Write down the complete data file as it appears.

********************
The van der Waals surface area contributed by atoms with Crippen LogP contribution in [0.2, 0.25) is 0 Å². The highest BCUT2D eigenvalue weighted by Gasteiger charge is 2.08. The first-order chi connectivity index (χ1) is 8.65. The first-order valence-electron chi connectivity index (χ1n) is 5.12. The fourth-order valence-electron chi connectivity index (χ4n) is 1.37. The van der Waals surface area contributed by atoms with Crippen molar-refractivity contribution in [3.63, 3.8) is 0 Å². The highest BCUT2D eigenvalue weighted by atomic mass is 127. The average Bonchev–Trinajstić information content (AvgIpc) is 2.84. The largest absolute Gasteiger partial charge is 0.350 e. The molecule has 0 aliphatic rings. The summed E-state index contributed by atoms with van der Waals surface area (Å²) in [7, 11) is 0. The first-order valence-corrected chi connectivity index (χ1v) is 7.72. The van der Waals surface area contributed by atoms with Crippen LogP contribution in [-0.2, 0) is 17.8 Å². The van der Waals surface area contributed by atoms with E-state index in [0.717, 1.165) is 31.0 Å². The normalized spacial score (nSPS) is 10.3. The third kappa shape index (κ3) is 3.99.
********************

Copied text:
The van der Waals surface area contributed by atoms with Crippen LogP contribution in [0.2, 0.25) is 0 Å². The highest BCUT2D eigenvalue weighted by Gasteiger charge is 2.08. The first-order chi connectivity index (χ1) is 8.65. The first-order valence-electron chi connectivity index (χ1n) is 5.12. The fourth-order valence-electron chi connectivity index (χ4n) is 1.37. The van der Waals surface area contributed by atoms with Crippen molar-refractivity contribution in [3.63, 3.8) is 0 Å². The highest BCUT2D eigenvalue weighted by atomic mass is 127. The average Bonchev–Trinajstić information content (AvgIpc) is 2.84. The largest absolute Gasteiger partial charge is 0.350 e. The molecule has 0 aliphatic rings. The summed E-state index contributed by atoms with van der Waals surface area (Å²) in [7, 11) is 0. The first-order valence-corrected chi connectivity index (χ1v) is 7.72. The van der Waals surface area contributed by atoms with Crippen LogP contribution in [-0.2, 0) is 17.8 Å². The van der Waals surface area contributed by atoms with E-state index in [0.717, 1.165) is 31.0 Å². The normalized spacial score (nSPS) is 10.3. The third kappa shape index (κ3) is 3.99.